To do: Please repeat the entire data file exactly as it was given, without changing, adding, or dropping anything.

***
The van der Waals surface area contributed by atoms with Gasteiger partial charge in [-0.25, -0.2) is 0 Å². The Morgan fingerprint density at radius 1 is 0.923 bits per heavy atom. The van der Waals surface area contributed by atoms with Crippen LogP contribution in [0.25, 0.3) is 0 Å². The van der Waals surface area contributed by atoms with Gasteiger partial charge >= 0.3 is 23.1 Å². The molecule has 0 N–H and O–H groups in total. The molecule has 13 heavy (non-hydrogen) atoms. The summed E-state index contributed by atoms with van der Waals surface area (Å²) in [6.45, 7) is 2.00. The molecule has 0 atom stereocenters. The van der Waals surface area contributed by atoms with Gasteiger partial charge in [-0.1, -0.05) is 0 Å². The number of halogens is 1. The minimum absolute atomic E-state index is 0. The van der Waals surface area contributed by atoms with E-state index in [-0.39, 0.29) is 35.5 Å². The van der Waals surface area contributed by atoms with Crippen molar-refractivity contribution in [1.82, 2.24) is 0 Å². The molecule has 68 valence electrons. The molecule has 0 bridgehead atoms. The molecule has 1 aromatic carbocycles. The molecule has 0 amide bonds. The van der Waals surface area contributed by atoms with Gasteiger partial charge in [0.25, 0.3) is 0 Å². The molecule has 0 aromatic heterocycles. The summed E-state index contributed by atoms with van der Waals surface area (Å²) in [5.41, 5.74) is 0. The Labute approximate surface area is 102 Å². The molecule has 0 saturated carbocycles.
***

The van der Waals surface area contributed by atoms with Gasteiger partial charge in [-0.25, -0.2) is 0 Å². The Morgan fingerprint density at radius 1 is 0.923 bits per heavy atom. The van der Waals surface area contributed by atoms with Crippen LogP contribution in [0.25, 0.3) is 0 Å². The van der Waals surface area contributed by atoms with Gasteiger partial charge >= 0.3 is 23.1 Å². The molecule has 0 N–H and O–H groups in total. The molecule has 13 heavy (non-hydrogen) atoms. The summed E-state index contributed by atoms with van der Waals surface area (Å²) in [6.45, 7) is 2.00. The molecule has 0 atom stereocenters. The van der Waals surface area contributed by atoms with Gasteiger partial charge in [-0.1, -0.05) is 0 Å². The number of halogens is 1. The minimum absolute atomic E-state index is 0. The van der Waals surface area contributed by atoms with E-state index in [-0.39, 0.29) is 35.5 Å². The van der Waals surface area contributed by atoms with Crippen molar-refractivity contribution in [1.82, 2.24) is 0 Å². The molecule has 68 valence electrons. The molecule has 0 bridgehead atoms. The molecule has 1 aromatic carbocycles. The molecule has 0 amide bonds. The van der Waals surface area contributed by atoms with Gasteiger partial charge in [0.25, 0.3) is 0 Å². The molecule has 0 aromatic heterocycles. The summed E-state index contributed by atoms with van der Waals surface area (Å²) in [5.41, 5.74) is 0. The Labute approximate surface area is 102 Å². The molecule has 0 saturated carbocycles.